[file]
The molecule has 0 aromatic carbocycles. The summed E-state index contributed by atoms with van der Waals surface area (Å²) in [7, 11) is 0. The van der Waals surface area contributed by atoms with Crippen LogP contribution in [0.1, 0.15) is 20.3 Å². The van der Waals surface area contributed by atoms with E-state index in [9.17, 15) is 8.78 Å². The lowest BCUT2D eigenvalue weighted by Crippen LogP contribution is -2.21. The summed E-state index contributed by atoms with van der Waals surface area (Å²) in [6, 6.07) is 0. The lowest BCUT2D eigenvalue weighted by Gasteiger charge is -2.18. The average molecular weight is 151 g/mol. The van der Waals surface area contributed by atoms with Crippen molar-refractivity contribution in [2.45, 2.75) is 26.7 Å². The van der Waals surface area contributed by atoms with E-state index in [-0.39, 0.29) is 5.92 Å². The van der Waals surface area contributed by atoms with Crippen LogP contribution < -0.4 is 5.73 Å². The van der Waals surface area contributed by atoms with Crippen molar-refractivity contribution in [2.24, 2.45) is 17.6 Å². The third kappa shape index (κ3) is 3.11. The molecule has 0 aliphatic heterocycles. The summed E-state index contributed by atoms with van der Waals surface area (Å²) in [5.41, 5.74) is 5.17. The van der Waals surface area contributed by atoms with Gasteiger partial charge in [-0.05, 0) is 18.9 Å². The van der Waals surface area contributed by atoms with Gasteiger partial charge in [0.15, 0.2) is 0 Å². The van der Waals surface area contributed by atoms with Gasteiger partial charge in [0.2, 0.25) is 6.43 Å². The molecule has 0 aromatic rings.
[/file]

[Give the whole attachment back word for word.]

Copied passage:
The molecule has 0 aromatic carbocycles. The summed E-state index contributed by atoms with van der Waals surface area (Å²) in [7, 11) is 0. The van der Waals surface area contributed by atoms with Crippen LogP contribution in [0.1, 0.15) is 20.3 Å². The van der Waals surface area contributed by atoms with E-state index in [9.17, 15) is 8.78 Å². The lowest BCUT2D eigenvalue weighted by Crippen LogP contribution is -2.21. The summed E-state index contributed by atoms with van der Waals surface area (Å²) in [6, 6.07) is 0. The lowest BCUT2D eigenvalue weighted by Gasteiger charge is -2.18. The average molecular weight is 151 g/mol. The van der Waals surface area contributed by atoms with Crippen molar-refractivity contribution in [2.45, 2.75) is 26.7 Å². The van der Waals surface area contributed by atoms with E-state index in [-0.39, 0.29) is 5.92 Å². The van der Waals surface area contributed by atoms with Crippen LogP contribution < -0.4 is 5.73 Å². The van der Waals surface area contributed by atoms with Crippen molar-refractivity contribution in [2.24, 2.45) is 17.6 Å². The third kappa shape index (κ3) is 3.11. The molecule has 0 aliphatic heterocycles. The summed E-state index contributed by atoms with van der Waals surface area (Å²) in [5.41, 5.74) is 5.17. The van der Waals surface area contributed by atoms with Gasteiger partial charge in [-0.05, 0) is 18.9 Å². The van der Waals surface area contributed by atoms with Gasteiger partial charge in [0.15, 0.2) is 0 Å². The van der Waals surface area contributed by atoms with Gasteiger partial charge in [0.2, 0.25) is 6.43 Å². The molecule has 0 aromatic rings.